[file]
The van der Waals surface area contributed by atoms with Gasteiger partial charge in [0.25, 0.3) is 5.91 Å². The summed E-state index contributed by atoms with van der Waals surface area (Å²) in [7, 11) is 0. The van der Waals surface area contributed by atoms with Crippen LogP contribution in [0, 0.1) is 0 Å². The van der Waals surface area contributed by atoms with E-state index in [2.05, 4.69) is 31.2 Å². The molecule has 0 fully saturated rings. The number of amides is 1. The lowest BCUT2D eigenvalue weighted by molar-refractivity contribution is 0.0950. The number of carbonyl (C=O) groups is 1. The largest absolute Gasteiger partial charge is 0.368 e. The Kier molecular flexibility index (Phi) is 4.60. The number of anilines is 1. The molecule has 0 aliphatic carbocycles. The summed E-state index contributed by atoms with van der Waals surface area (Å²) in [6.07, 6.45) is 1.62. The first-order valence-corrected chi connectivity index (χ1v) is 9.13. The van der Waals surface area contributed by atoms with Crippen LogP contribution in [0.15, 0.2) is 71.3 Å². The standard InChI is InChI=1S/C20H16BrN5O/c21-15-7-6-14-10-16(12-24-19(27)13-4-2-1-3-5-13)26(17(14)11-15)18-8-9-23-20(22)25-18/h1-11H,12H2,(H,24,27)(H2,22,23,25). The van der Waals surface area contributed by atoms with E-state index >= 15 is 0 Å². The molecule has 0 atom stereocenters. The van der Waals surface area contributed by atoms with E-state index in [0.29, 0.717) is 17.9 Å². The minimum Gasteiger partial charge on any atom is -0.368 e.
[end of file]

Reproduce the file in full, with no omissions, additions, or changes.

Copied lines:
The van der Waals surface area contributed by atoms with Gasteiger partial charge in [0.25, 0.3) is 5.91 Å². The summed E-state index contributed by atoms with van der Waals surface area (Å²) in [7, 11) is 0. The van der Waals surface area contributed by atoms with Crippen LogP contribution in [0, 0.1) is 0 Å². The van der Waals surface area contributed by atoms with E-state index in [2.05, 4.69) is 31.2 Å². The molecule has 0 fully saturated rings. The number of amides is 1. The lowest BCUT2D eigenvalue weighted by molar-refractivity contribution is 0.0950. The number of carbonyl (C=O) groups is 1. The largest absolute Gasteiger partial charge is 0.368 e. The Kier molecular flexibility index (Phi) is 4.60. The number of anilines is 1. The molecule has 0 aliphatic carbocycles. The summed E-state index contributed by atoms with van der Waals surface area (Å²) in [6.07, 6.45) is 1.62. The first-order valence-corrected chi connectivity index (χ1v) is 9.13. The van der Waals surface area contributed by atoms with Crippen LogP contribution in [0.15, 0.2) is 71.3 Å². The standard InChI is InChI=1S/C20H16BrN5O/c21-15-7-6-14-10-16(12-24-19(27)13-4-2-1-3-5-13)26(17(14)11-15)18-8-9-23-20(22)25-18/h1-11H,12H2,(H,24,27)(H2,22,23,25). The van der Waals surface area contributed by atoms with E-state index >= 15 is 0 Å². The molecule has 0 atom stereocenters. The van der Waals surface area contributed by atoms with E-state index in [0.29, 0.717) is 17.9 Å². The minimum Gasteiger partial charge on any atom is -0.368 e.